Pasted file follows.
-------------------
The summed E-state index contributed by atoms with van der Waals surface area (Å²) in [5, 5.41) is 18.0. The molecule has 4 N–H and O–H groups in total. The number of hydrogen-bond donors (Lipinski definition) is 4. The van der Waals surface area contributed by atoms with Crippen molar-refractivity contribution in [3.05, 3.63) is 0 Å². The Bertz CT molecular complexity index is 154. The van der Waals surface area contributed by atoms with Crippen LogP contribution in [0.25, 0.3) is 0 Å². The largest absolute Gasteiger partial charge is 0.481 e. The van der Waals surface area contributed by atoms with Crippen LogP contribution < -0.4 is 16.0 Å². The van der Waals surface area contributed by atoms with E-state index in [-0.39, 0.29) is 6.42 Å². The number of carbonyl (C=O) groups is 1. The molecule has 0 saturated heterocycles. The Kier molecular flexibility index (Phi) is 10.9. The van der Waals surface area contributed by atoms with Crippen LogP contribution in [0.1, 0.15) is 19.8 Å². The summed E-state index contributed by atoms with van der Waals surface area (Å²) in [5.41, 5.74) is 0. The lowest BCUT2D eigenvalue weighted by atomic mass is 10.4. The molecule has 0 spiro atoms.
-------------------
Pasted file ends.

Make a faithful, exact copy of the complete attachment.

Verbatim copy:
The summed E-state index contributed by atoms with van der Waals surface area (Å²) in [5, 5.41) is 18.0. The molecule has 4 N–H and O–H groups in total. The number of hydrogen-bond donors (Lipinski definition) is 4. The van der Waals surface area contributed by atoms with Crippen molar-refractivity contribution in [3.05, 3.63) is 0 Å². The Bertz CT molecular complexity index is 154. The van der Waals surface area contributed by atoms with Crippen LogP contribution in [0.25, 0.3) is 0 Å². The largest absolute Gasteiger partial charge is 0.481 e. The van der Waals surface area contributed by atoms with Crippen LogP contribution < -0.4 is 16.0 Å². The van der Waals surface area contributed by atoms with E-state index in [-0.39, 0.29) is 6.42 Å². The number of carbonyl (C=O) groups is 1. The molecule has 0 saturated heterocycles. The Kier molecular flexibility index (Phi) is 10.9. The van der Waals surface area contributed by atoms with Crippen LogP contribution in [0.1, 0.15) is 19.8 Å². The summed E-state index contributed by atoms with van der Waals surface area (Å²) in [5.41, 5.74) is 0. The lowest BCUT2D eigenvalue weighted by atomic mass is 10.4. The molecule has 0 spiro atoms.